As can be seen from Table 2, the compound of Examples 2 & 3 produced an anti-proliferative effect that was statistically significant at a dose that is biologically attainable.

It was also observed that the compound of Example 2 produced an effect upon the secretion of leukotriene B4 (LTB4 ) into the culture medium of the BUD-8 cells. LTB4 is considered to be one of the substances that contributes to the inflammatory component observed in psoriasis and other skin disorders.

Levels of LTB4 in aliquots of BUD-8 skin cell cultures supernatants were quantified by radioimmunoassay. The cells were first plated in triplicate at a density of 1×104 cells/0.1 ml/microtiter well for the assay to quantitate LTB4. To these cells was added 0.1 ml incubation medium containing compound 80182, or nordihydroguaiaretic acid (NDGA) to inhibit leukotriene production.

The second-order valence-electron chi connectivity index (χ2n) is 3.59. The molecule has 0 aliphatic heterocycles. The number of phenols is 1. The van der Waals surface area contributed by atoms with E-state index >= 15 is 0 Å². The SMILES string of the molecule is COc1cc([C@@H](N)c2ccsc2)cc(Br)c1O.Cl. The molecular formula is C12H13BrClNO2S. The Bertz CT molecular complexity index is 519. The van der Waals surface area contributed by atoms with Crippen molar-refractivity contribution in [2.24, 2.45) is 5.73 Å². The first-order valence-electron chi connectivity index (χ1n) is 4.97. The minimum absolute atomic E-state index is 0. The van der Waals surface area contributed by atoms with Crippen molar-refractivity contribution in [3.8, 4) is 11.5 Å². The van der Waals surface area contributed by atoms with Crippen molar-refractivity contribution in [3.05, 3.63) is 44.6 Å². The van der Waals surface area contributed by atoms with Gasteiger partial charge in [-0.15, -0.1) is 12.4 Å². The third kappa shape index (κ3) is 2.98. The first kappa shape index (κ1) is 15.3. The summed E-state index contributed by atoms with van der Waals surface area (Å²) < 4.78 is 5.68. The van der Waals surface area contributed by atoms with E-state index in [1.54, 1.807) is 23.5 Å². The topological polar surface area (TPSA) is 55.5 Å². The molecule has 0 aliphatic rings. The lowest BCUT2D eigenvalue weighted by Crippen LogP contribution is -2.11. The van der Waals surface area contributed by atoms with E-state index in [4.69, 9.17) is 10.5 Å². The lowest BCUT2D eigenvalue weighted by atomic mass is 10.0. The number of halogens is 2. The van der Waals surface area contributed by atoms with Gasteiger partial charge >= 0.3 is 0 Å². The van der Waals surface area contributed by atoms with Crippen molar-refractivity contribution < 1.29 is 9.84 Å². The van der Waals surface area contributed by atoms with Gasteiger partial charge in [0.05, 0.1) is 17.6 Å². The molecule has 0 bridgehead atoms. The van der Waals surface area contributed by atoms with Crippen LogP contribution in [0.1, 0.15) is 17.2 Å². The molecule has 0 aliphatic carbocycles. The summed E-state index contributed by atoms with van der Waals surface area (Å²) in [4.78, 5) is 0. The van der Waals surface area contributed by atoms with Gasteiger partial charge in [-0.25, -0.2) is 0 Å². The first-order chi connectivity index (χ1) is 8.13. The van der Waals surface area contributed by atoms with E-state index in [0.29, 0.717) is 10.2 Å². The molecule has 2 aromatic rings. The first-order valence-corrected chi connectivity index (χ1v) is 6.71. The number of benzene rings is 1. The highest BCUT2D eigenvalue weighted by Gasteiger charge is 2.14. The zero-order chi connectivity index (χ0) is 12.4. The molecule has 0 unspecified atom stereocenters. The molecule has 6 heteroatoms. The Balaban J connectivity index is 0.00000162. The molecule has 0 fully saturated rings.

After 18 hours of culture, samples of the BUD-8 skin cell supernatants were collected from one set of microtiter plates and frozen until assayed for LTB4 content using a radioimmunoassay. Into a polypropylene tube were mixed 0.1 ml anti-LTB4, 0.1 ml3 H-LTB4 and 0.1 ml LTB4 standard or LTB4 containing sample. The BUD-8 skin cell culture supernatants were used directly in the radioimmunoassay. The tubes were refrigerated overnight. A charcoal solution (0.5 ml of 0.5% charcoal Norit A) was added and each tube was centrifuged. The radio activity in the supernatant was then counted in a liquid scintillation counter.

The results of the LTB4 assay are shown below in Table-3.